I suspect that others have been here before me. There is a pyramid here. A shining (perhaps chrome) steel pyramid here. At the very top of the hill. On top of the top. An odd pyramid it is, very tall and quite narrow at the base, but one nonetheless. It is also not as a traditional Egyptian pyramid as it is made of sheet metal and is therefore hollow. It commemorates this peak.

From the earliest beginnings of cross-country aviation, this peak was used as a landmark because of its undeniable visibility and location. The plaques point out this feature; the pilots of American Airlines (or was it American Airlines itself? I forget now) sponsored this metallic monolith (stone is just oxidized and contaminated metal anyway).

Besides this remarkable piece of human detritus, there is much more of the average kind. Candy wrappers and plastic products. Gum. Bits and pieces of city stuff. A sock. An ammo can with a ledger enclosed. Placed here by the Park Service. For your protection. I open the ledger.

Historic (perhaps histrionic) written bits from Joe Q. Public. Also Josephina. Lots of blurbs of the "Praise the Lord" mentality. Lots of drivel; quotes plagiarized from the Bible, somewhat appropriate to the immediate location. But obviously purloined and scrawled into this book by people of little imagination; if you don't have anything original to say, then don't. I vented my spleen a bit, describing the rubbish I discovered here, the encounter with the boy scouts below. I told them (whoever they are) to take care of Texas, because it seemed that no one else would...

I break open my raisins and other munchies, find a soft rock and enjoy my compact lunch with heady draughts of cool water and clear air. From here I think I can see Mount Livermore, another high but isolated peak. My handheld amateur radio is able to hear conversations in El Paso and I can reach mountaintop repeaters as far away as Silver City and Alpine. Now if I could just figure a way to ensconce a radio inside this pyramid, complete with solar panels and antenna. Nahhhh. Not practical. Someone would find it all too soon. Probably those darned Bible-spouting, trail-destroying boy scouts.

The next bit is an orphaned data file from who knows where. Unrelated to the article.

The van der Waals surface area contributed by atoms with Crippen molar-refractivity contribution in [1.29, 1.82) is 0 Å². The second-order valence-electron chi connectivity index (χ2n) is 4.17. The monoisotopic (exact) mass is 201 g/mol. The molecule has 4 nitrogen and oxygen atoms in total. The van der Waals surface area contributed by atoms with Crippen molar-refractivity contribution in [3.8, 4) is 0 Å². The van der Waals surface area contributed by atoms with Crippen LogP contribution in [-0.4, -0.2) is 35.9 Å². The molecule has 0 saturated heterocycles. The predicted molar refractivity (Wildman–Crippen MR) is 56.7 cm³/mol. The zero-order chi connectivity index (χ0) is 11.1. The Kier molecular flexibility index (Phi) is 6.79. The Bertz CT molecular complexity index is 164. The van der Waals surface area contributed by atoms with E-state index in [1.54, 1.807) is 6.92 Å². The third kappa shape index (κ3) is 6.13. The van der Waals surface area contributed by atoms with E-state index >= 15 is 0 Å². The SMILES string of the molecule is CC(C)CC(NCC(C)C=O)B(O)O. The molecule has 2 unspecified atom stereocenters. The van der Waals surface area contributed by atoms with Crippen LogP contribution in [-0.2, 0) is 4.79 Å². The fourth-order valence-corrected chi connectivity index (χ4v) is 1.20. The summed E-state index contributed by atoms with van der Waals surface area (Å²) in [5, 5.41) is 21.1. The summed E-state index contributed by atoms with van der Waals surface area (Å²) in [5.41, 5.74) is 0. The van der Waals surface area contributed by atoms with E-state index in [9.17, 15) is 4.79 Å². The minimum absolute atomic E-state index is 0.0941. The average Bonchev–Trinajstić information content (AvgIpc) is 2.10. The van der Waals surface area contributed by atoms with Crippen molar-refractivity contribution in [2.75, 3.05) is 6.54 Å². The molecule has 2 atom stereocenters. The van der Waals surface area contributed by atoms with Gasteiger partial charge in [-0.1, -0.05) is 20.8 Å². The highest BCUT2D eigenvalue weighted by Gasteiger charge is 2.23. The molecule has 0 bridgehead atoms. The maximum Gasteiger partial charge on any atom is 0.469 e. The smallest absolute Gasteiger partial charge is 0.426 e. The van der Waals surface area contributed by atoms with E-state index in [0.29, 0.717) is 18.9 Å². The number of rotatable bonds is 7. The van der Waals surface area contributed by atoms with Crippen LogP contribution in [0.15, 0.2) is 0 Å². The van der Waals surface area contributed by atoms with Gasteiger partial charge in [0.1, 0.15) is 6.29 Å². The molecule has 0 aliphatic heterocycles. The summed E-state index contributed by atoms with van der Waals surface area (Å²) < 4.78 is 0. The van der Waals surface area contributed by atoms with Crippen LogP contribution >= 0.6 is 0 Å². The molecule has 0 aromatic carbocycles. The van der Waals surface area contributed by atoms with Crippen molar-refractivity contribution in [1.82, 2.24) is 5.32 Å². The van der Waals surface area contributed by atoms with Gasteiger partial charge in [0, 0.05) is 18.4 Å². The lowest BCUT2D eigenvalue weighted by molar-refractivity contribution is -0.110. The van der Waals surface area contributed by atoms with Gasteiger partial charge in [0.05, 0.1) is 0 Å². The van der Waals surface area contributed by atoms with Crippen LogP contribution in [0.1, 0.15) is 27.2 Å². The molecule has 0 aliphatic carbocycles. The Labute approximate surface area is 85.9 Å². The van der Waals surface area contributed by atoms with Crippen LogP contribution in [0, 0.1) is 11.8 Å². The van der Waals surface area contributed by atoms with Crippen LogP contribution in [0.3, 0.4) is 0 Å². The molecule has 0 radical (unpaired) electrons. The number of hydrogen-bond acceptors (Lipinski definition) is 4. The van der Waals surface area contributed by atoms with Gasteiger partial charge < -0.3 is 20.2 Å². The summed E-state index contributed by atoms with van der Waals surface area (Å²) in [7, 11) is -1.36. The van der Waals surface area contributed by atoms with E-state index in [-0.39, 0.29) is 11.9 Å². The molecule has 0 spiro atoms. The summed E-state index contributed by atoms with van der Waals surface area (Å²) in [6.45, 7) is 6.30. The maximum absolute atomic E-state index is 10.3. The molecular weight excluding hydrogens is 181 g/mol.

I finish my lunch. The weather is staying cool, the clouds keep appearing out of the west and it looks quite dark ahead. I decide to leave. I carefully pack up my trash, gather a little of the other trash, and attempt to find the proper route off the peak, as it had eluded me earlier. Here it is. In plain sight. Nearly a highway. Complete with railing. Must have been the altitude. I descend.

The parking lot is much as I remembered it. Mostly empty. A few folks milling around. I check the register and my watch. Round trip time: two hours, forty-four minutes. Not a record, but pretty fast. At least for today's crowd. I decide that I'll attempt to spend the night here, as I did a year before; but first, I'll drive over to the east end of the Park, over to the McKittrick Canyon portion and see what it looks like. It's about ten miles away, up the highway toward New Mexico. It's late in the afternoon. The sun will be setting over the scarp of the Guadalupes in an hour or two, and the clouds continue rolling over the rim.